KPQ

In this short article about Stefan ZWEIG I mentioned that he served during WWI in the Kriegspressequartier:

He served voluntarily in the “Kriegsarchiv“, what was part of the “Kriegspressequartier” – a kind of early propaganda service, Austrian edition. Here writers like GINZKEY (Eng.), CSOKOR (Eng.), Paul STEFAN (Eng.), POLGAR (Eng.),  EHRENSTEIN (Eng.), TREBITSCH  served, later joined by a certain RILKE (Eng.). In the end they had to tell lies and to produce two patriotic journals (“Österreich-Ungarn in Waffen” and “Donauland“) and hated it.

Meanwhile someone wrote a small article about the “k.u.k. Kriegspressequartier” (KPQ) on Wikipedia (Ger. only). This institution was founded in July 1914 and concentrated all press and propaganda efforts in the double-monarchy throughout WWI. For this purpose it used all media channels of the time, of course the written word but also war painting, photography and film. More than 33.000 photographs taken at the behest of the KPQ are stored in the Austrian National Library (ÖNB, Ger., Eng.). Known to have worked for the KPQ is the photograph Hugo EYWO (Ger.). In command of the film departement was Sascha KOLOWRAT-KRAKOWSKY (Ger., Eng.), the founder of the Austrian film industry. The article focuses on the painting departement, but mentions the following writers as connected with the KPQ:

Albert Paris GÜTERSLOH (Eng.), Alfred KUBIN (Eng.), Egon Erwin KISCH (Eng.),  Robert MUSIL (Eng.), Leo PERUTZ (Eng.), Alice SCHALEK, Hugo von HOFMANNSTHAL (Eng.), RODA RODA (Eng.), Ferenc MOLNÁR (Eng.), Robert MICHEL und Franz WERFEL (Eng.).

Alice SCHALEK was the only female war correspondent of the Great War. A search for “Kriegspressequartier” in the English Wikipedia brings up the painter Alfred BASEL (Ger., Eng.) and the already mentioned KOLOWRAT. The Adalbert-Stifter-Verein had a touring exhibition about “writers and artists in propaganda 1914-1918” in 2003 (35 panels, 80×60 cm) and there exists an accompanying publication in two volumes, but this is hardly a profound essay about the history and relevance of  the first modern propaganda instrument. As I understand actually exist only two works about the KPQ, a dissertation from 1963 by Klaus MAYER about the organizational structure and one by Hildegund SCHMÖLZER about the propaganda of saied institution, from 1965.

It would be worth the effort to write and research the history of the KPQ on various levels, especially in respect of the year 2014 and the centenary of the Great War. Seemingly anybody in the Habsburg Empire who could hold a brush, use a photograph and write a clear sentence (and did not run away in August ’14) was sooner or later in some way connected with the KPQ, and what a bunch they were. For ZWEIG it was a turning point, for others maybe not. So the intellectual implications would be worth a look, and mundane things too: Where do these people gather? What is daily routine?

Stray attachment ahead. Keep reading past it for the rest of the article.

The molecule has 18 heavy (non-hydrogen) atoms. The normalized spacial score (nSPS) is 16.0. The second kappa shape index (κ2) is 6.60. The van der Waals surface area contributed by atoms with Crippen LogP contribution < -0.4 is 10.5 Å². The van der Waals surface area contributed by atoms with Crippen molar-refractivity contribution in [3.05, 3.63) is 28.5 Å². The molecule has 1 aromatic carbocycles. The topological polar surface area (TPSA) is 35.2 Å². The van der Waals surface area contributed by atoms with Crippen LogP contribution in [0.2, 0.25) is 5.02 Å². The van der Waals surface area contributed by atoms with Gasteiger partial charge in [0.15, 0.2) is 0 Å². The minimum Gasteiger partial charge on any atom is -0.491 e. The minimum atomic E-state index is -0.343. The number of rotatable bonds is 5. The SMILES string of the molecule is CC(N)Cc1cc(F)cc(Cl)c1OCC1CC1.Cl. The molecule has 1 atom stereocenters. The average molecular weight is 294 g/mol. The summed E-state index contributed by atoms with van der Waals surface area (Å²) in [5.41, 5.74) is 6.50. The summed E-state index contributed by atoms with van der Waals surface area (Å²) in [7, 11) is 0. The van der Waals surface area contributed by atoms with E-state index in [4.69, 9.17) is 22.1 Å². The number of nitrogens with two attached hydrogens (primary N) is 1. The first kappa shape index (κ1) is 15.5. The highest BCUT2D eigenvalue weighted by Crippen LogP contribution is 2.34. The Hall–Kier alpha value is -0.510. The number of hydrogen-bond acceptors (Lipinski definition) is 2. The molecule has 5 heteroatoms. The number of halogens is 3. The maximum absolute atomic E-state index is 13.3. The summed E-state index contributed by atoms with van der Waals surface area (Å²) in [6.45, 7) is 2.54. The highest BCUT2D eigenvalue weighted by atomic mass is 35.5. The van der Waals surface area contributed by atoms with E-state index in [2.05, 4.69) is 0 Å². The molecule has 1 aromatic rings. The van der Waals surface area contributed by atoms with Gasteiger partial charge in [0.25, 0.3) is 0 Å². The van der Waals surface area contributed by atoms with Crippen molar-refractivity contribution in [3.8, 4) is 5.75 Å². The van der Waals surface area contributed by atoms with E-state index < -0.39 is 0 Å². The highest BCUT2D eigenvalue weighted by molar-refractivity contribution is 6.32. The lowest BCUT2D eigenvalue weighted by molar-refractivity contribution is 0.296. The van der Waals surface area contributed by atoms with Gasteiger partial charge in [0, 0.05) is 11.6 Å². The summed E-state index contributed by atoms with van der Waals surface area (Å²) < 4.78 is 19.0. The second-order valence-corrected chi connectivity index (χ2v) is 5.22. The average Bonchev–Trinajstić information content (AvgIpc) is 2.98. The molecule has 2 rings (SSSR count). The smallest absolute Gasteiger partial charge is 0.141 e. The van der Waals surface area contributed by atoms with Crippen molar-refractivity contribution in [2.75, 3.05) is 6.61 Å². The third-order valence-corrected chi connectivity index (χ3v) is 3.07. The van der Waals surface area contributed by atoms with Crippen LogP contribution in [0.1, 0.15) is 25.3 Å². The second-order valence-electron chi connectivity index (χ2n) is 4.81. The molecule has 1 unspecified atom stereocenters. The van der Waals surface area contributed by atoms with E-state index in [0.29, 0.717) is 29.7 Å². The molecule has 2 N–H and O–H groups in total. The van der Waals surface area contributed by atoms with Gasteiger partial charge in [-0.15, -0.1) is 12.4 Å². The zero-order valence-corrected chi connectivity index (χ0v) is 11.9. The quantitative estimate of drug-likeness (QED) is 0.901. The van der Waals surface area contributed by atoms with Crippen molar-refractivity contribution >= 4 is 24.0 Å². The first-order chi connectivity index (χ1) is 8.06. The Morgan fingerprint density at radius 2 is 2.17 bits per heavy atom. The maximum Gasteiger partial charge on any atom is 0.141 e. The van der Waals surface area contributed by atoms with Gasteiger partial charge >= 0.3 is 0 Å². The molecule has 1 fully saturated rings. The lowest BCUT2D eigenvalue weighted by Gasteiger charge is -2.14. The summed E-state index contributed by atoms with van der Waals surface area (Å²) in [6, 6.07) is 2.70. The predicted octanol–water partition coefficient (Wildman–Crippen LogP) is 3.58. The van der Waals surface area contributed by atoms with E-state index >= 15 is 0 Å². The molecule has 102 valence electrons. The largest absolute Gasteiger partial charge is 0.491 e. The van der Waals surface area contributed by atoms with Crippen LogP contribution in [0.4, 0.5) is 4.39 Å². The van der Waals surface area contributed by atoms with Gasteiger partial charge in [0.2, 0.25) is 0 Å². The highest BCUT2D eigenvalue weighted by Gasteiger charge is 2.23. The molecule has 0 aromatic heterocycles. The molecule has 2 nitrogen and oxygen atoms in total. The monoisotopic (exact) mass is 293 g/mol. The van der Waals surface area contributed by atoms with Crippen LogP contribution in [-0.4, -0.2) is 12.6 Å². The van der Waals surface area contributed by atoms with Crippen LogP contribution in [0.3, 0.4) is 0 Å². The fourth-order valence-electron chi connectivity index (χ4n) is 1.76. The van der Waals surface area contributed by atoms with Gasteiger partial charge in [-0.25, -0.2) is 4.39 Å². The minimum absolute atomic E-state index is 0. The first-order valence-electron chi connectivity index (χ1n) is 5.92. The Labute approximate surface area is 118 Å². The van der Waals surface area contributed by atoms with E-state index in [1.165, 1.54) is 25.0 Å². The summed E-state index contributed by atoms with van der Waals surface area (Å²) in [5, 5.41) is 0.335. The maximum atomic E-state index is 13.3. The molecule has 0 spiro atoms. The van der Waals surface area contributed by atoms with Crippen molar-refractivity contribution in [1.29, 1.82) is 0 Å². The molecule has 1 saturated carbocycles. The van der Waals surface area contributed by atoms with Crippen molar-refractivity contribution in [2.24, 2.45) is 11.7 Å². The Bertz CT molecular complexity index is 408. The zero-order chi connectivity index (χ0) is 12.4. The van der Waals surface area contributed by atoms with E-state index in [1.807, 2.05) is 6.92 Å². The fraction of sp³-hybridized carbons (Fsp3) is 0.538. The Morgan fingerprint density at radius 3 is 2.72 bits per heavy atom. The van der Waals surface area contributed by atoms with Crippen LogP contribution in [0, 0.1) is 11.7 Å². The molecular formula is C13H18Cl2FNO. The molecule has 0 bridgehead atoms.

Two and a half years left – a stipendium should be thrown out, someone should start to search for records and source materials.

8 thoughts on “KPQ

  1. I’m gratified to find out about these interesting people. I was also interested to find out that Bela Lugosi served voluntarily in WWI in the ski patrol and sustained an injury which would plague him for the rest of his life and cause him to become dependent on opium for relief of the pain. WWI is the forgotten war, at least in the United States, and it needs to be remembered. One cannot truly understand why WWII happened without understanding WWI.

  2. Bela on skies? Whow! They were pretty generous with all sorts of drugs throughout WWI. Cocain, Morphium and H were given as paynekillers and with shell-shock victims, I think Laudanum also was still used. Poorman’s everyday drug was of course alcohol, the “hero breakfast” / “Heldenfrühstück” (say Good Morning to a quarter of Rum and a cigar and “over the top!”) was common in all armies. An other famous addict is Goering, who is saied to have developed a morphium addiction because of medical treatment. But I do not believe in one word this lyer ever told.

  3. During WWI, schoolgirl Marlene Dietrich and her classmates knitted mittens and sweaters for the German soldiers on the front.

    During WWII, she served on the front entertaining the Allied soldiers!

  4. That would be an interesting study indeed. Clearly the KPQ must have been instrumental to getting the people behind such a costly war.

    BTW, you were right about the Hoya being the same as Wachblume. I re-edited my earlier reply to your comment.

  5. I remember Uncle Chub explaining the importance of fighting an enemy that one can respect. He was speaking of the Germans. I understand what he meant, but even now, I don’t think I could adequeately define its importance to a soldier’s psyche. Propaganda of a different vein perhaps.
    ~M

  6. She did well, XL.

    At the beginning, July and August 1914, there was no problem, LGS, a wave of national drunkness swept through Europe. Later onwards problems started, when the fast victory everybody promised and expected, vanished on the horizon. The KPQ must have been playing a crucial role in this, I even think it was a kind of model for German efforts in the same direction.
    Oh they are related – the plant on your photograph looked similar to a Wachsblume we once had.

    Fighting an enemy one does not respect also works, as the German army proofed in the East, the Übermenschenhybris made them run until Moscow, Melanie.

    Sorry Roses, but I am really un-impressive.

    “Gott strafe Engelland” – I never understood what the Almighty should the “perfide Albion” punish for, or when and where these slogans originated from. Maybe they just jumped out of Wilhelm’s head …

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